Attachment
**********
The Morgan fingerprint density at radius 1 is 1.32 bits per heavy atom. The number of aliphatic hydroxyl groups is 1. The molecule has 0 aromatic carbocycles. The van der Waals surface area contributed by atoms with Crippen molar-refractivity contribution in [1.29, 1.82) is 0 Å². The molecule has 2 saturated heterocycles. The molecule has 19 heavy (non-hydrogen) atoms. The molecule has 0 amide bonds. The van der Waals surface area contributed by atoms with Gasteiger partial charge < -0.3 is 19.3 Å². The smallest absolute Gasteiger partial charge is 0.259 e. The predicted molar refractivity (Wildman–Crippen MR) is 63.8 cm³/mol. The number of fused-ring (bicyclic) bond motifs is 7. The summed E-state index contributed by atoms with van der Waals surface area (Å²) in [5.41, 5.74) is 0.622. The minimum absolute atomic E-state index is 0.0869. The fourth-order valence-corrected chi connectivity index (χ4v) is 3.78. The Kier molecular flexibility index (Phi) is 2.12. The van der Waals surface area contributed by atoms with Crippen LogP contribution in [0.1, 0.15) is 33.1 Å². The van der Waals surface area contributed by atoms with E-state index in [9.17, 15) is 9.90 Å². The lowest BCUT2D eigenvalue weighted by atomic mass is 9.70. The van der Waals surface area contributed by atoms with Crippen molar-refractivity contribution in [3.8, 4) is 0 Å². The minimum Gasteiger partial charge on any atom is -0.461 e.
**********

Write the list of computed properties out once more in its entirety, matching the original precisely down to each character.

The Morgan fingerprint density at radius 1 is 1.32 bits per heavy atom. The number of aliphatic hydroxyl groups is 1. The molecule has 0 aromatic carbocycles. The van der Waals surface area contributed by atoms with Crippen molar-refractivity contribution in [1.29, 1.82) is 0 Å². The molecule has 2 saturated heterocycles. The molecule has 19 heavy (non-hydrogen) atoms. The molecule has 0 amide bonds. The van der Waals surface area contributed by atoms with Gasteiger partial charge < -0.3 is 19.3 Å². The smallest absolute Gasteiger partial charge is 0.259 e. The predicted molar refractivity (Wildman–Crippen MR) is 63.8 cm³/mol. The number of fused-ring (bicyclic) bond motifs is 7. The summed E-state index contributed by atoms with van der Waals surface area (Å²) in [5.41, 5.74) is 0.622. The minimum absolute atomic E-state index is 0.0869. The fourth-order valence-corrected chi connectivity index (χ4v) is 3.78. The Kier molecular flexibility index (Phi) is 2.12. The van der Waals surface area contributed by atoms with Crippen LogP contribution in [0.1, 0.15) is 33.1 Å². The van der Waals surface area contributed by atoms with E-state index in [9.17, 15) is 9.90 Å². The lowest BCUT2D eigenvalue weighted by atomic mass is 9.70. The van der Waals surface area contributed by atoms with Crippen molar-refractivity contribution in [3.8, 4) is 0 Å². The minimum Gasteiger partial charge on any atom is -0.461 e.